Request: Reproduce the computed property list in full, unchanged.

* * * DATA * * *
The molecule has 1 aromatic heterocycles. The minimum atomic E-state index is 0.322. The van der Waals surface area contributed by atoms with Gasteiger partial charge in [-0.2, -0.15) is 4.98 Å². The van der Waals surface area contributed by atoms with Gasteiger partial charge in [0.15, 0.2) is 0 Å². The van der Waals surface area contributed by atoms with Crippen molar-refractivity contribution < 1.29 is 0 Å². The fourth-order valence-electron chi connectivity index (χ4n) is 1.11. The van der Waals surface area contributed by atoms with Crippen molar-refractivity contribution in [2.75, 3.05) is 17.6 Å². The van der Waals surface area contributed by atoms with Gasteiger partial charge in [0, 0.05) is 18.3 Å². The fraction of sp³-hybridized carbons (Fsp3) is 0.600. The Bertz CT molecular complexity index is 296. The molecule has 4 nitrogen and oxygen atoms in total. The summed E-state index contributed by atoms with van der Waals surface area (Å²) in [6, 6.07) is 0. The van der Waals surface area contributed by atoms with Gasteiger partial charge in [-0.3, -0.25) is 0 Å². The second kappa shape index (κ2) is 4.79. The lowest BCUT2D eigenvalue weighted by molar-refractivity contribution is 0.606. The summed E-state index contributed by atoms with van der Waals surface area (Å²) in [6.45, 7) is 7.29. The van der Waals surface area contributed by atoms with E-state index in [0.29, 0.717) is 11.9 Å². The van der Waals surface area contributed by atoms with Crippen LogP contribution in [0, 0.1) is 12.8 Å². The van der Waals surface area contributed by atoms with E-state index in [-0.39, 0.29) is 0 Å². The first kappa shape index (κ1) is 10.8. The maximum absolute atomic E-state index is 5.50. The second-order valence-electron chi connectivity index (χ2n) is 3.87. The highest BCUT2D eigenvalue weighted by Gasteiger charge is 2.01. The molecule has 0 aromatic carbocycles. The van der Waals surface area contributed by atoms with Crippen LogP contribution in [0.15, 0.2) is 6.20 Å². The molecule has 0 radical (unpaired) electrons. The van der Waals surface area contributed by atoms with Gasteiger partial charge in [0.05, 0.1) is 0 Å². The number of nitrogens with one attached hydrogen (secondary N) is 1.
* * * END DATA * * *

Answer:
The molecule has 1 aromatic heterocycles. The minimum atomic E-state index is 0.322. The van der Waals surface area contributed by atoms with Gasteiger partial charge in [-0.2, -0.15) is 4.98 Å². The van der Waals surface area contributed by atoms with Gasteiger partial charge in [0.15, 0.2) is 0 Å². The van der Waals surface area contributed by atoms with Crippen molar-refractivity contribution < 1.29 is 0 Å². The fourth-order valence-electron chi connectivity index (χ4n) is 1.11. The van der Waals surface area contributed by atoms with Crippen molar-refractivity contribution in [2.75, 3.05) is 17.6 Å². The van der Waals surface area contributed by atoms with Gasteiger partial charge in [0, 0.05) is 18.3 Å². The fraction of sp³-hybridized carbons (Fsp3) is 0.600. The Bertz CT molecular complexity index is 296. The molecule has 4 nitrogen and oxygen atoms in total. The summed E-state index contributed by atoms with van der Waals surface area (Å²) in [6, 6.07) is 0. The van der Waals surface area contributed by atoms with Gasteiger partial charge in [-0.3, -0.25) is 0 Å². The second kappa shape index (κ2) is 4.79. The lowest BCUT2D eigenvalue weighted by molar-refractivity contribution is 0.606. The summed E-state index contributed by atoms with van der Waals surface area (Å²) in [6.45, 7) is 7.29. The van der Waals surface area contributed by atoms with E-state index in [0.29, 0.717) is 11.9 Å². The van der Waals surface area contributed by atoms with Crippen LogP contribution in [0, 0.1) is 12.8 Å². The van der Waals surface area contributed by atoms with E-state index in [-0.39, 0.29) is 0 Å². The first kappa shape index (κ1) is 10.8. The maximum absolute atomic E-state index is 5.50. The second-order valence-electron chi connectivity index (χ2n) is 3.87. The highest BCUT2D eigenvalue weighted by Gasteiger charge is 2.01. The molecule has 0 aromatic carbocycles. The van der Waals surface area contributed by atoms with Crippen LogP contribution in [0.15, 0.2) is 6.20 Å². The molecule has 0 radical (unpaired) electrons. The van der Waals surface area contributed by atoms with Gasteiger partial charge in [0.05, 0.1) is 0 Å². The number of nitrogens with one attached hydrogen (secondary N) is 1.